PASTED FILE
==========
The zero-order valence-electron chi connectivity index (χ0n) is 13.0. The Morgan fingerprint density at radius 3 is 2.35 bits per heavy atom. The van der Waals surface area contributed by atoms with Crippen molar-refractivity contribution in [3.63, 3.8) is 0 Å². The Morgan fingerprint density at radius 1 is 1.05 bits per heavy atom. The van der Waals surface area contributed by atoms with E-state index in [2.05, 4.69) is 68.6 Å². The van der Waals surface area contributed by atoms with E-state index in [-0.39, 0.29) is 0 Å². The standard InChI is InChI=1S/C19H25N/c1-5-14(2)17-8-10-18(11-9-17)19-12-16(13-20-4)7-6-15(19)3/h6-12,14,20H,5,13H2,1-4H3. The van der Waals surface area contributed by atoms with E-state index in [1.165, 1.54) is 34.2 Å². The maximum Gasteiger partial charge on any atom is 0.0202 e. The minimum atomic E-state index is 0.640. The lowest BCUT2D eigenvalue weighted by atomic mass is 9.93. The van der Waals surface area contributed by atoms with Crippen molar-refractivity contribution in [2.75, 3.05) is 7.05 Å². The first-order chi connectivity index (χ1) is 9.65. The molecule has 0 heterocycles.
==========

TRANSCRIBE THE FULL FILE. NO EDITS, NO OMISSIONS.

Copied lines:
The zero-order valence-electron chi connectivity index (χ0n) is 13.0. The Morgan fingerprint density at radius 3 is 2.35 bits per heavy atom. The van der Waals surface area contributed by atoms with Crippen molar-refractivity contribution in [3.63, 3.8) is 0 Å². The Morgan fingerprint density at radius 1 is 1.05 bits per heavy atom. The van der Waals surface area contributed by atoms with E-state index in [2.05, 4.69) is 68.6 Å². The van der Waals surface area contributed by atoms with E-state index in [-0.39, 0.29) is 0 Å². The standard InChI is InChI=1S/C19H25N/c1-5-14(2)17-8-10-18(11-9-17)19-12-16(13-20-4)7-6-15(19)3/h6-12,14,20H,5,13H2,1-4H3. The van der Waals surface area contributed by atoms with E-state index in [1.165, 1.54) is 34.2 Å². The maximum Gasteiger partial charge on any atom is 0.0202 e. The minimum atomic E-state index is 0.640. The lowest BCUT2D eigenvalue weighted by atomic mass is 9.93. The van der Waals surface area contributed by atoms with Crippen molar-refractivity contribution in [2.75, 3.05) is 7.05 Å². The first-order chi connectivity index (χ1) is 9.65. The molecule has 0 heterocycles.